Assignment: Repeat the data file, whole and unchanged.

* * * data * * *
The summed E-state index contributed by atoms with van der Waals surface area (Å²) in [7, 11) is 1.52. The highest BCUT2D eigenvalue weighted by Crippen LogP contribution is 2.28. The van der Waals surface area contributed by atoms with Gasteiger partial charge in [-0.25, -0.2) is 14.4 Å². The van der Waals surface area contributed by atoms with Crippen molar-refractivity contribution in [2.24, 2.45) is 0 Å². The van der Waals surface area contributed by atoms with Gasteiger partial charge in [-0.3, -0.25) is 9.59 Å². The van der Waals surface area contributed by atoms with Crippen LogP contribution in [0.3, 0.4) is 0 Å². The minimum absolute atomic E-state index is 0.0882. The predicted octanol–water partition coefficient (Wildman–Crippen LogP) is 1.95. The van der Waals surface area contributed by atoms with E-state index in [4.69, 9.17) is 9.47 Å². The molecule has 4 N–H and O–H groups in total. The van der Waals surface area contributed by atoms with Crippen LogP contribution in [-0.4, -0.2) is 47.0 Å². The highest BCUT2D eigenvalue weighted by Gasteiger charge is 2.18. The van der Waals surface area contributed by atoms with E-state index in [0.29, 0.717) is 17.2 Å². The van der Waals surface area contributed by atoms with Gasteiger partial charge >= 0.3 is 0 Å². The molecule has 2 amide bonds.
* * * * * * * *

The summed E-state index contributed by atoms with van der Waals surface area (Å²) in [7, 11) is 1.52. The highest BCUT2D eigenvalue weighted by Crippen LogP contribution is 2.28. The van der Waals surface area contributed by atoms with Gasteiger partial charge in [-0.25, -0.2) is 14.4 Å². The van der Waals surface area contributed by atoms with Crippen molar-refractivity contribution in [2.24, 2.45) is 0 Å². The van der Waals surface area contributed by atoms with Gasteiger partial charge in [-0.3, -0.25) is 9.59 Å². The van der Waals surface area contributed by atoms with Crippen LogP contribution in [0.3, 0.4) is 0 Å². The minimum absolute atomic E-state index is 0.0882. The predicted octanol–water partition coefficient (Wildman–Crippen LogP) is 1.95. The van der Waals surface area contributed by atoms with E-state index in [4.69, 9.17) is 9.47 Å². The molecule has 4 N–H and O–H groups in total. The van der Waals surface area contributed by atoms with Crippen LogP contribution in [-0.4, -0.2) is 47.0 Å². The highest BCUT2D eigenvalue weighted by Gasteiger charge is 2.18. The van der Waals surface area contributed by atoms with E-state index in [0.29, 0.717) is 17.2 Å². The van der Waals surface area contributed by atoms with Gasteiger partial charge >= 0.3 is 0 Å². The molecule has 2 amide bonds.